By Poulomi Das Jan. 12, 2018
Paddington 2, with its firm anti-Brexit tone, is a pertinent film in our prevailing climate of fear-mongering and othering. It’s a movie that could do the children some good, and also the adults they come to watch it with.
It’s only the first couple of weeks of 2018, and we are already at the brink of nuclear war spearheaded by two of the world’s greatest arseholes who announced their intention on Twitter. I don’t know which part of that statement to mourn first. But I do know that I have had a shot of decency and kindness in the adventures of a CGI Peruvian bear.
In Paul King’s Paddington 2, one of the rare instances of a sequel holding up even better than its charming predecessor, we meet our favourite ursine immigrant again. The film opens with Paddington (voiced by Ben Whishaw), now well settled with the Brown family, being on the lookout for the perfect gift for Aunt Lucy’s birthday. On a visit to Mr Gruber’s antique shop, Paddington comes across a unique London pop-up book that he is convinced would make his aunt, who has always wanted to travel to London, deliriously happy. Except there’s a slight catch: Being the last edition, the book is an expensive affair. Not one to give up, Paddington decides to get a job in order to save up the money for the book.
Just as he is nearing his goal, Paddington witnesses the book being stolen by an egomaniacal yesteryear actor Phoenix Buchanan (a deliciously funny Hugh Grant) and then being wrongly implicated for the crime and getting locked up in jail. The story of Paddington’s life in prison and how he nabs the real criminal — through a beautifully choreographed train-sequence that includes some yoga — forms the rest of the plot. This is precisely when the sequel’s politically charged existence takes the limelight.
Paddington took a clear pro-immigrant stance, staying true to its source material. Writer Michael Bond claimed that his Paddington books were inspired by the “plight of refugees and the return of WWII evacuees to the big cities”. And it is uncanny how, more than half a century later as the world battles the greatest humanitarian crisis ever and there is resistance to immigrants from “shit-hole countries”, the books remain just as relevant.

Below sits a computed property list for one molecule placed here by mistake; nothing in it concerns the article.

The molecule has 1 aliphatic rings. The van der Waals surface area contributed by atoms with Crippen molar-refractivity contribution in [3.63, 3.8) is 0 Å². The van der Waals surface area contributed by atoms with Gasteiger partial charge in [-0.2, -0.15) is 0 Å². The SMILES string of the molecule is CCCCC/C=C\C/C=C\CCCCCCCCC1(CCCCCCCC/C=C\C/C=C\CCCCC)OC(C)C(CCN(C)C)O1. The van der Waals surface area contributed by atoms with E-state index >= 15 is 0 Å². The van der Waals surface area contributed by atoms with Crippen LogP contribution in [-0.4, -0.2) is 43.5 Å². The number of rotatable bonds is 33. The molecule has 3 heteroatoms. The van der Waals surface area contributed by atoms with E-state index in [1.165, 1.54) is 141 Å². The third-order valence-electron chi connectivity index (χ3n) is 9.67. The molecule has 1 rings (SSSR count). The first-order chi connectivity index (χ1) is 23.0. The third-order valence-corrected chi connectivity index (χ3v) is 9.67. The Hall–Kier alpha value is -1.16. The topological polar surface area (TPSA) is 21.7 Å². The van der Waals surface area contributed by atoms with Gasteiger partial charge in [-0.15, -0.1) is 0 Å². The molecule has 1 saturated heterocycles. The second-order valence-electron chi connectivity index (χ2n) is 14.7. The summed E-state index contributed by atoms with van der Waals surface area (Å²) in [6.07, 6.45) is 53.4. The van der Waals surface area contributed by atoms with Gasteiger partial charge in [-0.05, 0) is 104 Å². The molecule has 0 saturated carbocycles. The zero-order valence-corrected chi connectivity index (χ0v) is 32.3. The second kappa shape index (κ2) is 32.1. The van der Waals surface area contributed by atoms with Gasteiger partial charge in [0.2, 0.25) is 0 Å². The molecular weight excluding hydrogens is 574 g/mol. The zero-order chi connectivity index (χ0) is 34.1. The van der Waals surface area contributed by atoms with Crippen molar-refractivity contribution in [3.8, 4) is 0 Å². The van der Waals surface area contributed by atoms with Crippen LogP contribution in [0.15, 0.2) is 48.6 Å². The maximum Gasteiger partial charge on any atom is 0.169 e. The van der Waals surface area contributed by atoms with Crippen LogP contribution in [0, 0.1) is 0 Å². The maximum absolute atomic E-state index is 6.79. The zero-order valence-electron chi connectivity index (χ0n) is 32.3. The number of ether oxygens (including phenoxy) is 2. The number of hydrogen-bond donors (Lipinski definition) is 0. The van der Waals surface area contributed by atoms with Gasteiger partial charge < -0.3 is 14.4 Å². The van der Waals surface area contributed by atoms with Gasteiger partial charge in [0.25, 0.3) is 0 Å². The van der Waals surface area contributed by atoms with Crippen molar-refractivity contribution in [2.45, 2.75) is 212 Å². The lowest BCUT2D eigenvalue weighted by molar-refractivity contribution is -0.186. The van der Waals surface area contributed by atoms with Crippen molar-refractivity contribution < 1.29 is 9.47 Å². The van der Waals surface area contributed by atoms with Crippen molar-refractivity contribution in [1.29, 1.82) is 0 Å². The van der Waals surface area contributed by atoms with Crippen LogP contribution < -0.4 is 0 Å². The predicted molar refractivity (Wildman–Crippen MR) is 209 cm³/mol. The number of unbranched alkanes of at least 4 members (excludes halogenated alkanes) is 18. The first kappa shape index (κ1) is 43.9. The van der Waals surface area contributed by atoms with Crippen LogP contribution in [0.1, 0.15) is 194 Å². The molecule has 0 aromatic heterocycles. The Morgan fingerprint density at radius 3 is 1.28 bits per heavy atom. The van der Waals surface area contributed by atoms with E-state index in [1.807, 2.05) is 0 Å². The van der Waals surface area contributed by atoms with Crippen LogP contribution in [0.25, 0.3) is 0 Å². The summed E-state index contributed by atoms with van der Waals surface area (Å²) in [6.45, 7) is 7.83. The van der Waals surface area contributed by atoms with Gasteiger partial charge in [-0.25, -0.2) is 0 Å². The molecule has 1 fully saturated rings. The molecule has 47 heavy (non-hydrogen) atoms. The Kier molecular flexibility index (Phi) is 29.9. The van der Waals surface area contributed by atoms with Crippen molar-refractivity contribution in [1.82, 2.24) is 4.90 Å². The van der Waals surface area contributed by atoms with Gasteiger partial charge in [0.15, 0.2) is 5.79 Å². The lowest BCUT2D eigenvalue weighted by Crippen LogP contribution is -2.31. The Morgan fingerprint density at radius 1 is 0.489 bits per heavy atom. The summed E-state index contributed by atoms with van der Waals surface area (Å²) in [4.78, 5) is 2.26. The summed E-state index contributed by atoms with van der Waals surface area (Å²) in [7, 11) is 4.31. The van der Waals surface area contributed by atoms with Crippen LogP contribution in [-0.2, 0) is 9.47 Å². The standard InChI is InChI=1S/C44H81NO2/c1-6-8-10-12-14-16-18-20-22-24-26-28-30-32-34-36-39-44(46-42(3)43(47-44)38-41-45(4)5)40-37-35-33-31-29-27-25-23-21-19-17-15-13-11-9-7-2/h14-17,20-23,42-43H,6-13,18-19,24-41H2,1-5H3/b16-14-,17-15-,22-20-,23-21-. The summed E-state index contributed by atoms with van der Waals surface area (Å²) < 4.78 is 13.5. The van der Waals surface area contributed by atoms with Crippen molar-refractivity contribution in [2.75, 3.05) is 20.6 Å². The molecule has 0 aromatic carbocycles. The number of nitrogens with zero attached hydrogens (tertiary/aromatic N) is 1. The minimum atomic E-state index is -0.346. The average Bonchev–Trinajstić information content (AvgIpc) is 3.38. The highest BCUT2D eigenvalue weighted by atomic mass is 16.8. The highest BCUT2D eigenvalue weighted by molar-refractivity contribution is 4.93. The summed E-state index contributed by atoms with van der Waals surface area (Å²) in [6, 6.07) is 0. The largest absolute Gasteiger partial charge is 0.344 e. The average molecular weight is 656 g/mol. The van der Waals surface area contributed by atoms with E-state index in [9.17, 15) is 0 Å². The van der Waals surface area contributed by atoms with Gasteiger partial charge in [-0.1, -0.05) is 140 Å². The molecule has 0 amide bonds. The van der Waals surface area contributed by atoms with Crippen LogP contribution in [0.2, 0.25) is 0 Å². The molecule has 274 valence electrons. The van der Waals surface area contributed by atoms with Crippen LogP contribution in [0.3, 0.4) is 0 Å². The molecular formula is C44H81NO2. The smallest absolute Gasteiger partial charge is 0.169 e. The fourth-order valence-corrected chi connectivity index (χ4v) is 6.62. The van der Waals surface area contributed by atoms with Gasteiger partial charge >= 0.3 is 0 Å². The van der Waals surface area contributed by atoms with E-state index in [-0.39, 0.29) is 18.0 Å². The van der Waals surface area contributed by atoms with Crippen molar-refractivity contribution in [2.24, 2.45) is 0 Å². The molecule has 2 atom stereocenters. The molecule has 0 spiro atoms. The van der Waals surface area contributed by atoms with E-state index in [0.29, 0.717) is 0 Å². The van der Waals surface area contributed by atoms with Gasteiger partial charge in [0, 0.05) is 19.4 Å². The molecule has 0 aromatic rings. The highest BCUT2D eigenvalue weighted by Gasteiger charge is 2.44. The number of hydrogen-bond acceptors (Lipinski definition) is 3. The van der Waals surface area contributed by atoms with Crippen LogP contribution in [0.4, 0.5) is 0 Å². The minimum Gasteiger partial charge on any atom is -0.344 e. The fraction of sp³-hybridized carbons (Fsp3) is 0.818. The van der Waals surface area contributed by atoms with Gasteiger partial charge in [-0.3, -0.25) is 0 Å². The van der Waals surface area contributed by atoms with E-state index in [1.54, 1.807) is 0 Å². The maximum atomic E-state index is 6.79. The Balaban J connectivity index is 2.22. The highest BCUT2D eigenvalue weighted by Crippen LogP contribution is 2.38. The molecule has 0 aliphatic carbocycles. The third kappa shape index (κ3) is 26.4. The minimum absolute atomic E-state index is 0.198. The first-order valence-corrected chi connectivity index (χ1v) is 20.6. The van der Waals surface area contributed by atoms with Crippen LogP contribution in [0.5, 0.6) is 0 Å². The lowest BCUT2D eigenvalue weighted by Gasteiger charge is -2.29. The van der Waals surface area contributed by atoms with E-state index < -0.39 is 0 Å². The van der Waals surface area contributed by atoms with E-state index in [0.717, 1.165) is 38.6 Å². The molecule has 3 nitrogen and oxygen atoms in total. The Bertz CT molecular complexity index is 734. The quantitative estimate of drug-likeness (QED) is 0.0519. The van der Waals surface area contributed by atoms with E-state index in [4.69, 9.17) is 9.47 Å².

It’s left to young Paddington to deliver the importance of kindness and act as a reminder of the need to see the good in all people.
The sequel shoulders the even more difficult burden of being anti-Brexit and champions the joys of multiculturalism. In the first few minutes of the film, we see the amiable bear, a veritable outsider, interacting with residents of all races and nationalities living in the corner of Windsor Gardens. From being friends with a French woman who gives him a ride and to whom Paddington gifts a breakfast sandwich, to becoming acquainted with a Polish antique shop owner, the universe of Paddington 2 is accepting, possibly a wishful fancy in a divisive post-Brexit reality.
The film’s anti-Brexit tone takes the shape of its villains and breaks it down for its mixed audience. An ageing out-of-work actor is forced to act in dog food commercials to make a living and is desperate to make a comeback in a one-man show riding on the riches of the pop-up book. As his agent informs us, he’s also the kind of actor, who would rather do things “alone” and refuses to act with other performers, much like Britain’s view of being in the European Union. On the other hand, there’s neighbourhood warden Mr Curry who mistrusts Paddington’s “outsiderness” and raises the neighbourhood fear-o-meter to “hysteria” when it appears that the residents would rather stand up for diversity. Mr Curry, your average UKIP supporter. These two narrow-minded villains represent the worst of the pro-Brexit population; people with no sense of either community or history.
It’s then left to young Paddington to deliver the importance of kindness and act as a reminder of the need to see the good in all people. In doing that, Paddington 2 becomes one of the most pertinent films in our prevailing climate of fear-mongering and othering. It’s not only a film that could do the children some good, but also the adults they come to watch it with.
When not obsessing over TV shows, planning unaffordable vacations, or stuffing her face with french fries, Poulomi likes believing that some day her sense of humour will be darker than her under-eye circles.